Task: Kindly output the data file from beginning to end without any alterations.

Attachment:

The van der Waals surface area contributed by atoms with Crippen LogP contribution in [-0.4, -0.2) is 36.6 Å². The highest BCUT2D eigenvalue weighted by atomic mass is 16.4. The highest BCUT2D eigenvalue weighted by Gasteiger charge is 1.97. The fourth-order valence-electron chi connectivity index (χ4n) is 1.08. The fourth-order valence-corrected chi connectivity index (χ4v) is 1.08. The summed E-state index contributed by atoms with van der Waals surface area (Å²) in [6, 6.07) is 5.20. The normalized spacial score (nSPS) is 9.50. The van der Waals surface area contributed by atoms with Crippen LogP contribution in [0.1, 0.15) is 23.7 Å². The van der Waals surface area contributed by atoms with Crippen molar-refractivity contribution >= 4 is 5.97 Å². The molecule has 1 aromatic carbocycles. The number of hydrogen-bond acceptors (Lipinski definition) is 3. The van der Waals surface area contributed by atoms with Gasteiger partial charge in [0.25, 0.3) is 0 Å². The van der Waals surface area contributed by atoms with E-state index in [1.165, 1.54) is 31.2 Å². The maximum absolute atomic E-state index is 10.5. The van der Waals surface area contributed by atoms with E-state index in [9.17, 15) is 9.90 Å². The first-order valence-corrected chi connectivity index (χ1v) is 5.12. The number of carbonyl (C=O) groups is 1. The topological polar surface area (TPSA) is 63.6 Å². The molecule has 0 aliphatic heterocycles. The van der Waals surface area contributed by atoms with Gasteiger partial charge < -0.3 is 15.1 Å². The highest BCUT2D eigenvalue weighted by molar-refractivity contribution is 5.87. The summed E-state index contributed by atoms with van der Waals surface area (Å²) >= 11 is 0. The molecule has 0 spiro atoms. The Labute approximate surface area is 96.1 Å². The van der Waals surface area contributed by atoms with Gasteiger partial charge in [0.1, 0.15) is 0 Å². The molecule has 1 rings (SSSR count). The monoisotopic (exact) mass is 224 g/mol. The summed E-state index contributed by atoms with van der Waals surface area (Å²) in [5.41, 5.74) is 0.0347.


The van der Waals surface area contributed by atoms with Crippen LogP contribution in [-0.4, -0.2) is 36.6 Å². The highest BCUT2D eigenvalue weighted by atomic mass is 16.4. The highest BCUT2D eigenvalue weighted by Gasteiger charge is 1.97. The fourth-order valence-electron chi connectivity index (χ4n) is 1.08. The fourth-order valence-corrected chi connectivity index (χ4v) is 1.08. The summed E-state index contributed by atoms with van der Waals surface area (Å²) in [6, 6.07) is 5.20. The normalized spacial score (nSPS) is 9.50. The van der Waals surface area contributed by atoms with Crippen LogP contribution in [0.1, 0.15) is 23.7 Å². The van der Waals surface area contributed by atoms with Crippen molar-refractivity contribution >= 4 is 5.97 Å². The molecule has 1 aromatic carbocycles. The number of hydrogen-bond acceptors (Lipinski definition) is 3. The van der Waals surface area contributed by atoms with Gasteiger partial charge in [0.25, 0.3) is 0 Å². The van der Waals surface area contributed by atoms with E-state index in [1.165, 1.54) is 31.2 Å². The maximum absolute atomic E-state index is 10.5. The van der Waals surface area contributed by atoms with E-state index in [9.17, 15) is 9.90 Å². The first-order valence-corrected chi connectivity index (χ1v) is 5.12. The number of carbonyl (C=O) groups is 1. The topological polar surface area (TPSA) is 63.6 Å². The molecule has 0 aliphatic heterocycles. The van der Waals surface area contributed by atoms with Gasteiger partial charge < -0.3 is 15.1 Å². The highest BCUT2D eigenvalue weighted by molar-refractivity contribution is 5.87. The summed E-state index contributed by atoms with van der Waals surface area (Å²) >= 11 is 0. The molecule has 0 spiro atoms. The Labute approximate surface area is 96.1 Å². The van der Waals surface area contributed by atoms with Gasteiger partial charge in [0.1, 0.15) is 0 Å². The molecule has 1 rings (SSSR count). The monoisotopic (exact) mass is 224 g/mol. The summed E-state index contributed by atoms with van der Waals surface area (Å²) in [5.41, 5.74) is 0.0347.